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Why my Destiny review was completely right and totally wrong
How I learned to love Destiny for what it is—not what it was supposed to be.
That was eight months ago. Now, I’ve racked up more time in Destiny than in both Fallout 3 and Fallout: New Vegas combined, two of my favorite games of all time. I have 500-plus hours invested in the game, and I was more excited for this week’s release of the House of Wolves expansion than I’ve been excited for a game expansion in a very long time.
Destiny is Halo meets Diablo III meets World of Warcraft. It’s a triple-hybrid blend of first-person shooter, dungeon crawler, and massively multiplayer game that must have felt brilliant when Bungie first came up with the idea. And then someone at Activision probably said, “How the hell are we going to market this?” Destiny was labeled a first-person shooter, because people know what that means, and that’s the expectation I took into my review of the game.
But it’s not a first-person shooter, or even primarily a first-person shooter, with other design elements. Destiny is an MMO. It took me months of enveloping myself in the game to shed old preconceptions and make peace with that conclusion, and now I love Destiny because I love MMOs. The issue was mine, not the game’s.
In Destiny, you traverse Earth, the Moon, Venus, and Mars shooting four-armed Fallen pirates, creepy undead-looking Hive monsters, relentless Vex robots, and huge armored Cabal soldiers. Then you run back to the Tower to turn in quests, and go back to the same four planets to kill the same four types of aliens.
After spending a few months on that grind and walking away with awesome gear, you graduate to content that you had previously not been powerful enough to tackle—missions that are much more challenging and satisfying. You wind up repeating this more challenging content as well, but it’s so much fun that you don’t care.
This is how MMOs work.
If you prefer to skip most of these trips back and forth to the Tower, you can invest your time purely in Destiny’s Crucible player-versus-player mode, but some FPS fans still don’t like multiplayer modes. The Crucible is its own kind of grind.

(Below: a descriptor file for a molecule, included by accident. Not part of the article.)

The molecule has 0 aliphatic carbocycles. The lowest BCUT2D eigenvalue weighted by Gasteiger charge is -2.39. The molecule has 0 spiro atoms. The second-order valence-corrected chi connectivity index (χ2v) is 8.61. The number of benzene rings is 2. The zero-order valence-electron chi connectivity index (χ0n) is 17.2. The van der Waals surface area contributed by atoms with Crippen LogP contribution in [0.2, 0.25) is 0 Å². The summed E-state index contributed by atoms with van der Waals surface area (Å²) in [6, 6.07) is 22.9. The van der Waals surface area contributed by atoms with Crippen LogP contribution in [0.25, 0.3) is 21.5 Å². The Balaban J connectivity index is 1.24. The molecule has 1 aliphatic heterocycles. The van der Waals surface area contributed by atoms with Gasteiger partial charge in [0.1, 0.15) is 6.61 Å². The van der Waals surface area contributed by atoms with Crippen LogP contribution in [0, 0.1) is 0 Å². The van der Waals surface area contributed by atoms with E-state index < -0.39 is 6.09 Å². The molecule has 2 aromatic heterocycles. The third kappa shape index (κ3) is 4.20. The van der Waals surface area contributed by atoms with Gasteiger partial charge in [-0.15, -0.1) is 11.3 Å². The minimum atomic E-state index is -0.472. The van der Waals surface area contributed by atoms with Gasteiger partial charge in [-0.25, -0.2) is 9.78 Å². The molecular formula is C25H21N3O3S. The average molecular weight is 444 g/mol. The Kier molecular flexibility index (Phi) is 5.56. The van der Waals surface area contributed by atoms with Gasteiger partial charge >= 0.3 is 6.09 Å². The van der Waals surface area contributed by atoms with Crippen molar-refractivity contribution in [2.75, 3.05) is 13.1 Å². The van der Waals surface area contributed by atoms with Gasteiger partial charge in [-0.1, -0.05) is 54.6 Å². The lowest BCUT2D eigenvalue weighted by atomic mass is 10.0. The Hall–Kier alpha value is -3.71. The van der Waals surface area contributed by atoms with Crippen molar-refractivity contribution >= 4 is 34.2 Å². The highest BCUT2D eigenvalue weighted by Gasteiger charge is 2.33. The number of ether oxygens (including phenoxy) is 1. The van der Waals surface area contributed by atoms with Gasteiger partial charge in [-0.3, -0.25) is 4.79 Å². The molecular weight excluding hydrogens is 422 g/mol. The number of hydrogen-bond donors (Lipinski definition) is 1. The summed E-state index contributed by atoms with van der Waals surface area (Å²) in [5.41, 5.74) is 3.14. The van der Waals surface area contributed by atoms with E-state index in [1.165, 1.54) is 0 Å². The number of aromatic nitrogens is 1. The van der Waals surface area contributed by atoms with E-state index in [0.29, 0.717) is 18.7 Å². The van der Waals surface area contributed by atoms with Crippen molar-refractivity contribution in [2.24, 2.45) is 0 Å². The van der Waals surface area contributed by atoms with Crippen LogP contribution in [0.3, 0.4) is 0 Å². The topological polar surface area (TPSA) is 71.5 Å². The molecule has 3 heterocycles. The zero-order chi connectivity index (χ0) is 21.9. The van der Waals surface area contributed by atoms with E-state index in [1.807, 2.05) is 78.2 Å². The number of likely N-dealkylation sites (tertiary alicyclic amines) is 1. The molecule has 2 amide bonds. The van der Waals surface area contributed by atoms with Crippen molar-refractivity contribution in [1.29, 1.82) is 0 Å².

Weekly Nightfall Strikes are some of the most challenging content Destiny has to offer. They’re extremely difficult versions of Strikes, short missions that take 15-20 minutes to complete. The Weekly Nightfall Strikes pile on difficulty modifiers, like Juggler, which means no ammo drops for the weapon currently equipped, or Lightswitch, which makes enemy melee attacks devastatingly powerful, or Angry, which means the enemy does not back down no matter how much you’re pounding them with headshots.
I couldn’t even dream of attempting, much less beating, a Weekly Nightfall Strike until I teamed up with two veteran MMO players, one of whom had never played a first-person shooter in her life. All three of us had tackled Destiny’s grind like we would in any other MMO, so we were prepared with high-level characters and awesome gear. The Weekly Nightfall doesn’t stand a chance against us.
Trying the Weekly Nightfall with another set of friends I’ve been playing FPS games with for more than a decade has been a disaster. They were slow to get through Destiny’s grind—and who can blame them? They didn’t expect to be playing an MMO and dropped the game for months before finally giving it another try, largely spurred by me.
If Destiny actually were a first-person shooter, the idea that the performance of someone with no FPS experience whatsoever could trump the performance of someone with 10 years of playing FPS games would be insane.